Senior planners in the Square Mile are clearly dismayed that the mayor looks set to gain the right to approve schemes as well as give them the thumbs down.
Speaking yesterday morning, Livingstone admitted that the move would upset local councils, predicting that 'there will be a few spectacular rows'.
But the City of London's policy and resources committee chairman Michael Snyder has already vociferously come out against the proposals.
'London, as a world class city, needs modern, efficient regional government,' he said. 'The Government's plans for new Mayoral powers for waste, learning and, skills and housing help to ensure this.
'The new planning powers have the same aim too, but we are very concerned that they will add new layers of decision-making and delays, detract from London's ability to adapt quickly to the needs of modern international financial businesses, and threaten the City's competitive world position.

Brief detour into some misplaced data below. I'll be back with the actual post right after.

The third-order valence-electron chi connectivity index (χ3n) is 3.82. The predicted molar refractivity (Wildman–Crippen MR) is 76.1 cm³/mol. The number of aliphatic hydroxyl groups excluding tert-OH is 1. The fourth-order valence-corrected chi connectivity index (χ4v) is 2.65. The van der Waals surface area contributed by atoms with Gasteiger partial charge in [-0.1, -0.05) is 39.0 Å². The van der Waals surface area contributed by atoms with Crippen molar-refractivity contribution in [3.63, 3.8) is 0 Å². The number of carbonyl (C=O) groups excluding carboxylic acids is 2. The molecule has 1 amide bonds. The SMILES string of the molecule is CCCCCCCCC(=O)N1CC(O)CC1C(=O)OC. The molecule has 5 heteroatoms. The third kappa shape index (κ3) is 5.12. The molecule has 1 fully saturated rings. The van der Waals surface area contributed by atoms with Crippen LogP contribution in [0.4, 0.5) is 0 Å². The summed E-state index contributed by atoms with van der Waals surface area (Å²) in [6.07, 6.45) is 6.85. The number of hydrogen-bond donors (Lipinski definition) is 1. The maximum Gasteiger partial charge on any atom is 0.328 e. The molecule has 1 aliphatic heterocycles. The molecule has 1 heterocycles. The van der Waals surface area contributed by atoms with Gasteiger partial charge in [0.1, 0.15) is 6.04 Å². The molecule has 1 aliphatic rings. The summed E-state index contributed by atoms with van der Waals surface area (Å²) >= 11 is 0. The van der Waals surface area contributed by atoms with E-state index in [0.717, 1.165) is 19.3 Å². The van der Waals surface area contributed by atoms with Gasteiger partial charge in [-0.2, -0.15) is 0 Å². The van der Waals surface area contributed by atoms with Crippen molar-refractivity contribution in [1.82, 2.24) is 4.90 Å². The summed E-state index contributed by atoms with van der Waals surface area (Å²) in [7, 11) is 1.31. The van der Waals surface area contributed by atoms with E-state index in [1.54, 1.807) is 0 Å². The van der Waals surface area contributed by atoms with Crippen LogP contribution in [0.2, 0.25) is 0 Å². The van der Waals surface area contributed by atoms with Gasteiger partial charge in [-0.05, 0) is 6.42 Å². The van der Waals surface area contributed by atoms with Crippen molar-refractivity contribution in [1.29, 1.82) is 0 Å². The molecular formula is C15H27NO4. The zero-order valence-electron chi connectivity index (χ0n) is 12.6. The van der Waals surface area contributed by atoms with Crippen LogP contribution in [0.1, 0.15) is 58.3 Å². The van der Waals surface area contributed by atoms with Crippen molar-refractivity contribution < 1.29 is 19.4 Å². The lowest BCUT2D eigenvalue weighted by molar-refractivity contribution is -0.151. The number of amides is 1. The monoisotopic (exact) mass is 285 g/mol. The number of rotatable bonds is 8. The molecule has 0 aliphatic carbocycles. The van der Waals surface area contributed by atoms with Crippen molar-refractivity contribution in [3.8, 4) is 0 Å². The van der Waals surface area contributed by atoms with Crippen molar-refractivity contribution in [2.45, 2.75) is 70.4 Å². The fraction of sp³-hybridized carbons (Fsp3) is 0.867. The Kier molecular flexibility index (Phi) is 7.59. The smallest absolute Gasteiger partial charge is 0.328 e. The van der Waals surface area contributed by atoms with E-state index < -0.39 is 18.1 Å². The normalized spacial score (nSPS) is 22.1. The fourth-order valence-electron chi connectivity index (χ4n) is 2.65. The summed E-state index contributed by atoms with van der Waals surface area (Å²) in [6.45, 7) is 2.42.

'UK planning laws and procedures are complicated enough already. To add new layers of complication in central London, with no discernible benefit to London's economy and prosperity, is a real worry.
'We will wish to discuss the new plans in the fullest detail both with the Government and the Mayor, before any legislation is prepared,' Snyder added.
The Corporation was echoing Tory criticism. 'He is now a one-man planning authority in London,' Tony Arbour, the Conservative planning spokesman, said.
'He has the powers to direct both consent and refusal of planning applications, which he considers strategic, irrespective of the views of the boroughs and those most directly affected by the proposals.
'In short this is a planning power grab from local communities,' Arbour added.